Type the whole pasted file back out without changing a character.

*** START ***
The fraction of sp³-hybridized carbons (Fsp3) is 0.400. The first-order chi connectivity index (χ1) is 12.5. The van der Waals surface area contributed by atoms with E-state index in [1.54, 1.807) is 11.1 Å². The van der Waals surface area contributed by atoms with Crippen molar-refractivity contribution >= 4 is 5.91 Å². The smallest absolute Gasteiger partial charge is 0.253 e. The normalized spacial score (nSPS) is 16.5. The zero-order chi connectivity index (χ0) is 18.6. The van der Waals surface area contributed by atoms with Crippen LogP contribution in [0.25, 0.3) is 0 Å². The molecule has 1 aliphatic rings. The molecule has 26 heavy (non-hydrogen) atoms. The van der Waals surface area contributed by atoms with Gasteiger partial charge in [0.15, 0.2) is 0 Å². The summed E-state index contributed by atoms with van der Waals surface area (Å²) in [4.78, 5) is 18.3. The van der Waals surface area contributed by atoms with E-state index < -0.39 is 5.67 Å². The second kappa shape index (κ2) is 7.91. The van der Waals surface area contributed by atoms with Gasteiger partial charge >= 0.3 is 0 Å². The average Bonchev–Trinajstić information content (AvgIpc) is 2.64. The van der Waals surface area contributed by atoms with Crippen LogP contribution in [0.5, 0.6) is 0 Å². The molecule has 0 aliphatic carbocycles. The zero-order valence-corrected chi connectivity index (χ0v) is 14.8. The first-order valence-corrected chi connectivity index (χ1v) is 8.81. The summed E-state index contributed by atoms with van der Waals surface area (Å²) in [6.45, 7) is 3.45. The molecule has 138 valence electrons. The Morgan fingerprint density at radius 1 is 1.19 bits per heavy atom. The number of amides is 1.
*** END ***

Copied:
The fraction of sp³-hybridized carbons (Fsp3) is 0.400. The first-order chi connectivity index (χ1) is 12.5. The van der Waals surface area contributed by atoms with E-state index in [1.54, 1.807) is 11.1 Å². The van der Waals surface area contributed by atoms with Crippen molar-refractivity contribution >= 4 is 5.91 Å². The smallest absolute Gasteiger partial charge is 0.253 e. The normalized spacial score (nSPS) is 16.5. The zero-order chi connectivity index (χ0) is 18.6. The van der Waals surface area contributed by atoms with Crippen LogP contribution in [0.25, 0.3) is 0 Å². The molecule has 1 aliphatic rings. The molecule has 26 heavy (non-hydrogen) atoms. The van der Waals surface area contributed by atoms with Gasteiger partial charge in [0.15, 0.2) is 0 Å². The summed E-state index contributed by atoms with van der Waals surface area (Å²) in [4.78, 5) is 18.3. The van der Waals surface area contributed by atoms with E-state index < -0.39 is 5.67 Å². The second kappa shape index (κ2) is 7.91. The van der Waals surface area contributed by atoms with Gasteiger partial charge >= 0.3 is 0 Å². The average Bonchev–Trinajstić information content (AvgIpc) is 2.64. The van der Waals surface area contributed by atoms with Crippen LogP contribution in [0.5, 0.6) is 0 Å². The molecule has 0 aliphatic carbocycles. The zero-order valence-corrected chi connectivity index (χ0v) is 14.8. The first-order valence-corrected chi connectivity index (χ1v) is 8.81. The summed E-state index contributed by atoms with van der Waals surface area (Å²) in [6.45, 7) is 3.45. The molecule has 138 valence electrons. The Morgan fingerprint density at radius 1 is 1.19 bits per heavy atom. The number of amides is 1.